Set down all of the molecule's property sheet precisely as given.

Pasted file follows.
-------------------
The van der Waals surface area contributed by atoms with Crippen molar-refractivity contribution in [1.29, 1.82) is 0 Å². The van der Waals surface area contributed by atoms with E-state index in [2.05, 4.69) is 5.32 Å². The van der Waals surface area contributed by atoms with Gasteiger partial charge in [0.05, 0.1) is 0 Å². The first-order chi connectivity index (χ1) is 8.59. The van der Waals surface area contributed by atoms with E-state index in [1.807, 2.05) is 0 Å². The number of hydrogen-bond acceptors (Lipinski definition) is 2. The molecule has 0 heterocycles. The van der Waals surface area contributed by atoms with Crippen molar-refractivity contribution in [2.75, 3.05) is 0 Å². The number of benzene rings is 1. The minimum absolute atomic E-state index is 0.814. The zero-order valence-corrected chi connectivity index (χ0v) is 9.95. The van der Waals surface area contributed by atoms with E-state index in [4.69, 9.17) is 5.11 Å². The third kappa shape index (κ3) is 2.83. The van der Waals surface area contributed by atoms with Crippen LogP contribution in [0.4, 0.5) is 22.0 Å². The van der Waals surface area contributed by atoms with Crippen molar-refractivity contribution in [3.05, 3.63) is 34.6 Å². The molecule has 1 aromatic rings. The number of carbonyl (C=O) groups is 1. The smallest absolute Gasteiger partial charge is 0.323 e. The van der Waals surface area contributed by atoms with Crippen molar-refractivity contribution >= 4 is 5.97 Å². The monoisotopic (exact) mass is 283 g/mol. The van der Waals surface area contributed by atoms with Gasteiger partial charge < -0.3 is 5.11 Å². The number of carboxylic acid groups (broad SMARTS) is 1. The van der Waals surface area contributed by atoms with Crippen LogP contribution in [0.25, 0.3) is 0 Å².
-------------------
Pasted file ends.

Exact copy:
The van der Waals surface area contributed by atoms with Crippen molar-refractivity contribution in [1.29, 1.82) is 0 Å². The van der Waals surface area contributed by atoms with E-state index in [2.05, 4.69) is 5.32 Å². The van der Waals surface area contributed by atoms with Gasteiger partial charge in [0.05, 0.1) is 0 Å². The first-order chi connectivity index (χ1) is 8.59. The van der Waals surface area contributed by atoms with E-state index in [1.807, 2.05) is 0 Å². The number of hydrogen-bond acceptors (Lipinski definition) is 2. The molecule has 0 heterocycles. The van der Waals surface area contributed by atoms with Crippen molar-refractivity contribution in [2.75, 3.05) is 0 Å². The number of benzene rings is 1. The minimum absolute atomic E-state index is 0.814. The zero-order valence-corrected chi connectivity index (χ0v) is 9.95. The van der Waals surface area contributed by atoms with E-state index in [4.69, 9.17) is 5.11 Å². The third kappa shape index (κ3) is 2.83. The van der Waals surface area contributed by atoms with Crippen LogP contribution in [0.4, 0.5) is 22.0 Å². The van der Waals surface area contributed by atoms with Crippen molar-refractivity contribution in [3.05, 3.63) is 34.6 Å². The molecule has 1 aromatic rings. The number of carbonyl (C=O) groups is 1. The smallest absolute Gasteiger partial charge is 0.323 e. The van der Waals surface area contributed by atoms with Crippen molar-refractivity contribution >= 4 is 5.97 Å². The monoisotopic (exact) mass is 283 g/mol. The van der Waals surface area contributed by atoms with Gasteiger partial charge < -0.3 is 5.11 Å². The number of carboxylic acid groups (broad SMARTS) is 1. The van der Waals surface area contributed by atoms with Crippen LogP contribution in [0.25, 0.3) is 0 Å².